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The 7 Broader Topics of Discussion in Experimentation

The 7 Broader Topics of Discussion in Experimentation
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The narrative I have followed till date on this blog started off with the fundamentals of controlled experimentation (1,2) and slowly dived into statistics (1,2,3). From there I built upon one of the most interesting debates in experimentation statistics which was the Bayesian vs Frequentist debate (1,2,3,4,5). Since the blog has reached this far, I think it is time that I review and carefully draw out the road ahead in experimentation. This note is an overview of the 7 broader topics on experimentation that I will spend time discussing in the next few weeks.

I eagerly look for feedback and request topics that the interested reader feels I should cover and have missed my list. In subsequent notes, I will dig one layer deeper into each topic and share the blog topics I have in mind corresponding to each topic. My aim is to create a comprehensive blog on experimentation that helps a reader get introduced to the field. I also want to state that I expect this list to evolve and mature over time.

The 7 Major Topics of Discussion

After careful thought, I have outlined the following major ideas that I want to discuss in the coming few weeks in this blog. These ideas create a major part of the discussion in experimentation.

  1. Statistical Nuances: While our statistical journey up till now explores two methods of calculating statistical significance, I have not started to discuss the various complexities of statistics that plague both the Bayesian and the Frequentist methods. These are the general problems of statistics such as multiple testing (testing for more than one pair of comparisons), false positives (seeing significance when actually there is not), and non-stationarity (when the real world does not follow the assumptions of testing). These will be valid for those who are wanting to level up their statistical rigor in experimentation.
  2. Complexities of Reality: While statistics are forced to assume some simplifications in the data, the real world is much more chaotic and turbulent. In this part of the discussion, I will explore concepts such as the Primacy/Novelty effects, Weekday-Weekend Effect, and Twyman's Law (a concept I learned from Ronny Kohavi). These are the harsh realities of the real world that an experimenter should know.
  3. Components of an Experimentation Engine: In this side of the discussion, I will explore the various components of a full-fledged experimentation engine that large-scale companies have started building. These include components such as a Hazard Detector, Framework for Concurrent Experiments, Institutional Memory, and enablement of discussions on experiments.
  4. Culture of Experimentation: One part of the discussion on experimentation is about the culture of experimentation and how can one evolve experimentation in their own organizations. Experimentation usually starts with a very deep philosophical change of realizing that we live in a highly uncertain world and we know much lesser than we think we know. This section will deal with the journey from there on and provide you with the concepts to understand experimentation in a philosophical and a business context.
  5. Deeper into Experimentation: While experimentation still remains one of the most powerful scientific tools, the tech industry with the help of data and data science has made advanced tools beyond experimentation. These are tools like Personalisation, Multi-armed bandits, and Multi-variate testing. This side of the debate explores the advanced innovations that have been done in the experimentation field and those that remain uncovered now.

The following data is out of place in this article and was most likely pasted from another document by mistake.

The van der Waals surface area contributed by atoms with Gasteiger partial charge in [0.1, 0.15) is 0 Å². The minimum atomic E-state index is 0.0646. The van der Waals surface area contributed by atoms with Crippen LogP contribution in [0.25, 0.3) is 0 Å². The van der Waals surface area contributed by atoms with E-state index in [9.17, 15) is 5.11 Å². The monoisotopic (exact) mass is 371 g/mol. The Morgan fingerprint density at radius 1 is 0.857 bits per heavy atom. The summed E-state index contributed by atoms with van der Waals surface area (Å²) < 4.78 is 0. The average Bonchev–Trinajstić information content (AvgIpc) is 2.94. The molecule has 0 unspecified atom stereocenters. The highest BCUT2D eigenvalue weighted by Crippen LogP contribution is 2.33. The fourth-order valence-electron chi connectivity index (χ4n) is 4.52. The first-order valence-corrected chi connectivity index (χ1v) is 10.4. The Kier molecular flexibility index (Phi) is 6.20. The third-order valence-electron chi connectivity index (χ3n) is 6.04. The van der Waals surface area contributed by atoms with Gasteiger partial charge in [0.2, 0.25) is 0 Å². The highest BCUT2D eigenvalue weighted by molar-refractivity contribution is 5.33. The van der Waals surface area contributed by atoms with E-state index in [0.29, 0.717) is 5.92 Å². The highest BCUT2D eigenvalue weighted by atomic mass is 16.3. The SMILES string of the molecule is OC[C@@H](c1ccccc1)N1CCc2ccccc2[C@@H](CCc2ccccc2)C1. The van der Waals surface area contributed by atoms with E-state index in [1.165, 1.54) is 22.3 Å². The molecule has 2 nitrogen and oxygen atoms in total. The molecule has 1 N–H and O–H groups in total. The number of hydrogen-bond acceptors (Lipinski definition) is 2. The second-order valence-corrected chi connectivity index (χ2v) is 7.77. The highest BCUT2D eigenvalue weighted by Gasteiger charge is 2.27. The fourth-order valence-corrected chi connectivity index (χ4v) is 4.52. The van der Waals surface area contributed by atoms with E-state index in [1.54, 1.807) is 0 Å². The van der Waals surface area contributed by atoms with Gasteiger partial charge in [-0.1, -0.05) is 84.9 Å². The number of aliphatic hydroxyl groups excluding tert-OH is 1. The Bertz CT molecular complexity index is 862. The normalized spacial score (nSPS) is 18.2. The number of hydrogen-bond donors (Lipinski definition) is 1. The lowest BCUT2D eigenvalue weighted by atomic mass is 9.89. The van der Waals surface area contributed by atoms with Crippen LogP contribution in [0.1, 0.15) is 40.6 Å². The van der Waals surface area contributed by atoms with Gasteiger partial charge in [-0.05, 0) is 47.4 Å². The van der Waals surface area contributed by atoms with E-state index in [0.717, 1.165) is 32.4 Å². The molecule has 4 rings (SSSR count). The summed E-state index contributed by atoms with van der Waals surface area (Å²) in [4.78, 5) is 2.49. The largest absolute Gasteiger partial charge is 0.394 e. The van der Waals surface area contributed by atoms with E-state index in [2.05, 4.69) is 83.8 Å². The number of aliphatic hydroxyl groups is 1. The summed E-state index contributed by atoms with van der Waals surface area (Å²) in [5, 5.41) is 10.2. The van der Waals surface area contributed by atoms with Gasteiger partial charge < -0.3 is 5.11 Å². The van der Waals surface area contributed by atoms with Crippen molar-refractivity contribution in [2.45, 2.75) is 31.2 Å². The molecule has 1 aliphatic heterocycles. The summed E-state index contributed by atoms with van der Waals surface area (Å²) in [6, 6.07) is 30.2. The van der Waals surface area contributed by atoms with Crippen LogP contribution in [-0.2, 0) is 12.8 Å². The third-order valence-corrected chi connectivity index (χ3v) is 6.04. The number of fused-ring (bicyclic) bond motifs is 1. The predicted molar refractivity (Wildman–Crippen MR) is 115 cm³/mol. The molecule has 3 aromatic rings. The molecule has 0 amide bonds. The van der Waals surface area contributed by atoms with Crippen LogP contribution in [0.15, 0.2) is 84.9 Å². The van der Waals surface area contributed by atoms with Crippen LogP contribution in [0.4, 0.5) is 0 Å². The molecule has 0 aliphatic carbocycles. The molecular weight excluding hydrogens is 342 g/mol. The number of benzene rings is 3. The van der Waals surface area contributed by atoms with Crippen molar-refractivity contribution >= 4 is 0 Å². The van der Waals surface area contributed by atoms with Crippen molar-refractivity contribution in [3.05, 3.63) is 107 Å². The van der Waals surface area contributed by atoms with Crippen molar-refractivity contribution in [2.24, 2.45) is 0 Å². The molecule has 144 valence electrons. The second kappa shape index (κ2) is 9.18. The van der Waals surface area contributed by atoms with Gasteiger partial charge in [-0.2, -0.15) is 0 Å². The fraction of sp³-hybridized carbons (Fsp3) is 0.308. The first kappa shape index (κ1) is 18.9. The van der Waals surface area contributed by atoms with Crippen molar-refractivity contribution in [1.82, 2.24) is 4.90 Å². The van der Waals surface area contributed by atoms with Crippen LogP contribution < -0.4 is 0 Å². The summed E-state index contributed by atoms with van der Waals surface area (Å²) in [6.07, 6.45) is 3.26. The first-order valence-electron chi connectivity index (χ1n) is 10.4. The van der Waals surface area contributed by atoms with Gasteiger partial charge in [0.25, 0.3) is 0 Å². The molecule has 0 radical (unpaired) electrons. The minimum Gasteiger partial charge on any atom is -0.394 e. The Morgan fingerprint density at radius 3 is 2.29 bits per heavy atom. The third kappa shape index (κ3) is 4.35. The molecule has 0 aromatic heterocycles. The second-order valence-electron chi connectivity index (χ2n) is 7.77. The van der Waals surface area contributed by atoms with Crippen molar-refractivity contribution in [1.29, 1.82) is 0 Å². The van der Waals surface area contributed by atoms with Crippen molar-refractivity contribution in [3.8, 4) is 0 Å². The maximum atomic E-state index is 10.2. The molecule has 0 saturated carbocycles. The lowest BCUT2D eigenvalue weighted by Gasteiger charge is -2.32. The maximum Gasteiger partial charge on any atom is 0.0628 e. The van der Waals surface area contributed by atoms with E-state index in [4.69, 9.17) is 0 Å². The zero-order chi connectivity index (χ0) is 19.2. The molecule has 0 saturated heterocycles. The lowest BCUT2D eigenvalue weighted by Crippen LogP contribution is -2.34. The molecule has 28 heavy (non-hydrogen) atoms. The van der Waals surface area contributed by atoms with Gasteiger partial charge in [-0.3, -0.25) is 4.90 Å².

6. Tips, tricks, and interesting experiments: While the theory is dense, I regularly see digital marketers and data scientists sharing their hard-earned thumb rules and the stories of interesting experiments they have done. I intend to compile a list of that practical wisdom under various logical heads to help you remember the core concepts of experimentation.
  7. Discovering Causality from data: Moving beyond experimentation: Experimentation is the best tool we have to date to establish causality in scientific inquiry. However, the recent developments in computer science and AI have convinced me that the road ahead is the discovery of causality through observational data. The dream seems to be inching slowly towards realization yet it is hard to predict the bumps in the road ahead. In this part of the discussion, I will share various learnings I have about thinking about experimentation from a causal angle.

Note that each of the above broader topics will be a collection of blogs. In the upcoming few notes, I will continue to dive deeper into each topic and give an overview of the ideas I have for each of them. Later, I will start to go deeper one by one into each topic.

On days when I am not able to write

To be honest, on days I do not have the fuel to write (which I will try are less), I try to add various book summaries that I have written through the course of reading books in the past year (1,2,3). Please do let me know if the diversion in the narrative is jarring to readers. I will try and create a separate list out of it. Also, if you have interesting book recommendations, drop me a message I will try to read it and write a summary on it.

I hope I am able to provide value to my readers in the days to come with this blog. I look forward to your comments on my plan and generally on the blog (directly mail them to me, or put them on LinkedIn). For those interesting in commenting here, apologies for not adding the comments feature yet in my blog. (it is costing me more money, as subscribers increase I will make that investment).